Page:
“We do not die as much as we slowly kill ourselves,” goes an ancient Roman saying. By that, the ancient Romans meant that we often hasten our own deaths by the harmful ways we live. Looking at modern life, it seems that not much has changed since the days of Caesar.
A science researcher named Stephen Ildari poses that many of the diseases that plague us are not natural. Diseases such as depression, diabetes, heart disease, obesity, etc., are caused by high-stress, industrialized, modern life; a lifestyle that is incompatible with our genetic evolution. Rampant in the modern world, his laundry list of diseases are virtually non-existent among current aboriginal peoples that still live in the quiet corners of this earth.
He is not alone in his observations. Since WWII, biologists and medical researchers have observed that the fast-paced, stressful life of the industrial revolution, a period of human history barely 200 years old, is incompatible with the 2,000,000 year evolution of hominids. Some pose that, if we lived as simply and stress-free as many aboriginal people and combine that lifestyle with modern medical practices, we’d all live to be 120 years old.
Personally, I’m not so sure I’m ready to live to 120 years of age. I’ve known too many people who were ready to move on by the time they reached their late 80’s, even those who still enjoyed a decent level of health. That said, it is intriguing to consider that we have been way too eager to embrace a 21st century lifestyle that is high on speed, stress and achievement, and low on relationships, relaxation, and presence-to-the-moment. What have we gotten for our choices? A lot of money to spend on doctors to cure our self-inflicted diseases?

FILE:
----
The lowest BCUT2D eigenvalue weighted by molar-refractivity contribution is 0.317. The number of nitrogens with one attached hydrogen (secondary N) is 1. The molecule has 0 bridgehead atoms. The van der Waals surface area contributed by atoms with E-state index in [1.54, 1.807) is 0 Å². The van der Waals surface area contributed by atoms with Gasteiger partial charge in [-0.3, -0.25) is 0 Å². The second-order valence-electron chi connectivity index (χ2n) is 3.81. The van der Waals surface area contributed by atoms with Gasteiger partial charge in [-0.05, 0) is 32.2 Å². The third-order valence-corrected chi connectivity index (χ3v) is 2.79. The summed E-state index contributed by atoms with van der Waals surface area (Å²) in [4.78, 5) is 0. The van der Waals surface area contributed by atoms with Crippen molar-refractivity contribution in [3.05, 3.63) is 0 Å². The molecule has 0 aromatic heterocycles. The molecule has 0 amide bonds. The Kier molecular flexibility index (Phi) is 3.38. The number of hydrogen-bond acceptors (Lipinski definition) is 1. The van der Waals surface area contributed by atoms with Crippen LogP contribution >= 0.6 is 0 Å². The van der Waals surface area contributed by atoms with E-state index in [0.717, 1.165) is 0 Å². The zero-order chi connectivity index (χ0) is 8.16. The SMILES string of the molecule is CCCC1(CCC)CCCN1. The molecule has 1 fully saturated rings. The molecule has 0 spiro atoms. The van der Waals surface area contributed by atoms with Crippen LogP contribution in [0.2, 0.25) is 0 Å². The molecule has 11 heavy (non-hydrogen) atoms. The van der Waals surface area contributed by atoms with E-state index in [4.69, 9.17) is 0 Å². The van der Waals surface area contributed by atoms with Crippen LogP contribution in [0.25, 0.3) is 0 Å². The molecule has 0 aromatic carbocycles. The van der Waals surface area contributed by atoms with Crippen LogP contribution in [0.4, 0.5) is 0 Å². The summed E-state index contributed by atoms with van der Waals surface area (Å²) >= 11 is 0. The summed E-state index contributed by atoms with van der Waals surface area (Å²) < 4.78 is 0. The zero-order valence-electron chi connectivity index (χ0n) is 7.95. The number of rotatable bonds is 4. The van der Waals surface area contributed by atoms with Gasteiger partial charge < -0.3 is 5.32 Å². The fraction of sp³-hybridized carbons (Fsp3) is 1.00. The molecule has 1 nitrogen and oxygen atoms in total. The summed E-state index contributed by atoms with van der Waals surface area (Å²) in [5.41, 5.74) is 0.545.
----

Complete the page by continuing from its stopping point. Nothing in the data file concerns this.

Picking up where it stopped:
One anthropologist poses that while most of us put in a 50-hour week to support ourselves, our hunter-gatherer ancestors worked 17 hours a week, on average. Sure, not many hunter-gatherers had to make payments on a second car, but they didn’t need a car, or the need to work off the stress and extra weight from riding around in a car. Ildari says that “exercise” is a foreign concept among aboriginal people. “Exercise? What for?”
This leads me to consider a book I’m reading called “Slow Church: Cultivating Community in the Patient Way of Jesus”. Written by two hip millennials, it is an examination of the challenges of being hip millennials in the Christian church. Up to this point, they’ve been involved in pop-up church plantings. It was only recently that they discovered the Benedictine concept of stability. Instead of churches being spiritual filling-stations where you drop by to fill up and get back on the road, they are places where people come to live, make connections, grow in faith together and be leaven in the world. It has struck them as closer to the Body of Christ they read in the New Testament that what they have been experiencing. This is a new concept to the two authors, but we in The Episcopal Church simply call it “The Episcopal Church”. I’m sure it sounds real familiar to Romans, Lutherans, and a whole bunch of other mainliners as well.
It seems to me that modern life can inflict many diseases upon us if we are not careful, physical, psychological, and spiritual. We can find many of the causes in how we live and the cures in how we decide to change. It appears that the cures are all around us if we but stop, lay aside the new, and reconsider the old. We will be healthier for it.